New York Giants’ season story: painful mistakes in key moments – New York Giants blog

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EAST RUTHERFORD, NJ – It keeps happening. Again and again late in the game for this New York Giants team.

In week two, an offside in a last-second field goal attempt against the Washington soccer team gave kicker Dustin Hopkins the second chance he needed to beat New York. On Monday, another offside penalty nullified what would have been a game-changing interception in the fourth quarter of a 20-17 loss to the Kansas City Chiefs. The second and 20 no less.

“We’re just shooting ourselves in the foot. Making bad mistakes at key moments,” said cornerback James Bradberry. “This is how we lose games.”

Linebacker Oshane Ximines was the culprit for the costly penalty this time around, but he wasn’t alone on Monday. Full-back Elijhaa Penny has been called up for taunts, ending a promising fourth-quarter workout. Linebacker Tae Crowder was flagged twice late in the game – for a face mask and unnecessary roughness. Coach Joe Judge had exhausted his time-outs with more than three minutes to go in the first half, then pinned him on a helmet problem.

These are things that happen to bad teams, and the Giants (2-6) are currently qualifying.

In a season when the owners expected the Giants to compete for the playoffs, only the Detroit Lions (0-8) have a worse record in the NFC. Games against the Las Vegas Raiders 5-2 (1 p.m. ET Sunday, CBS) and the Tampa Bay Buccaneers 6-2 (November 22) are the next opportunities for New York to get it right.

“We can’t bring these things back,” the judge said.

He knows it. The players too. So why do the Giants keep losing / skipping those close games?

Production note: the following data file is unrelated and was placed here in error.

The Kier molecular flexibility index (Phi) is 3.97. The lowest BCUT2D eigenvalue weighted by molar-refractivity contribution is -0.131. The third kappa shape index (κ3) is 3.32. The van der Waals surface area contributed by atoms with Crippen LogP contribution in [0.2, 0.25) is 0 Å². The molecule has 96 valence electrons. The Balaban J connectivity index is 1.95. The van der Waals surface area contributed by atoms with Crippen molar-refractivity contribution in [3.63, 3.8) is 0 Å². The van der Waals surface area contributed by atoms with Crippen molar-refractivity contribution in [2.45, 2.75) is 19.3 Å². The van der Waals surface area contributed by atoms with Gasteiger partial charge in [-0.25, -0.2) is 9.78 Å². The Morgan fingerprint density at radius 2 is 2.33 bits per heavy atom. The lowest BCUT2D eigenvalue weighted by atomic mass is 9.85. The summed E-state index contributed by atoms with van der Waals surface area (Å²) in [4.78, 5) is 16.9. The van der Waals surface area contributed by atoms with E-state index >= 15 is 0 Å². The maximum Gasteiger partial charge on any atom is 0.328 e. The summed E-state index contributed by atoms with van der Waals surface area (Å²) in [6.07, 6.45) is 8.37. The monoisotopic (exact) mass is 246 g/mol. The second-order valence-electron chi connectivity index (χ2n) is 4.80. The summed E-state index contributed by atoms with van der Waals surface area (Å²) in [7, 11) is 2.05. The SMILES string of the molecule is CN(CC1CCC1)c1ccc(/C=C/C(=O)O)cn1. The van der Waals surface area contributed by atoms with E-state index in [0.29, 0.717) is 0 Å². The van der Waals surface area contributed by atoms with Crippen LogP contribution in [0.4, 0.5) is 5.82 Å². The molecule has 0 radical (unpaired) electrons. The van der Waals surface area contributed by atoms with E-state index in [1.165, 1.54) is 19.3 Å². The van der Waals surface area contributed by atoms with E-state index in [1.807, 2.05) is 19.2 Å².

End-of-game errors

You can watch the losses against Washington, Atlanta (week 3) and now Kansas City. All winnable games turned by late error. Each committed by a different player.

In addition to offside penalties from Dexter Lawrence (Washington) and Ximines (Kansas City), Adoree Jackson’s abandoned interception was a crucial blunder at the end of the home loss to Atlanta.

Defensive captain Logan Ryan has a theory.

“We just need to have a better balance at the end when the stakes are high,” he said. “Unfortunately, not all of us get a ‘Bad Mon!’ We don’t get that in this league. We have to learn from it. We have to do better. “

The results indicate that the Giants don’t have the right mix of players and coaches. Having veterans and stars on the roster delivering those games that make a difference in the clutch is something that winning teams seem to have. They instill confidence in the rest of the team and improve every player.

Where are these guys for the Giants? Quarterback Daniel Jones has played much better this season, but doesn’t seem able to carry the team on his own.

He set his target on his first passing attempt on Monday and threw an interception deep into Giants territory that led to a Chiefs touchdown. And he had no chance on the last drive when his offensive line failed to protect in a mandatory overtaking situation.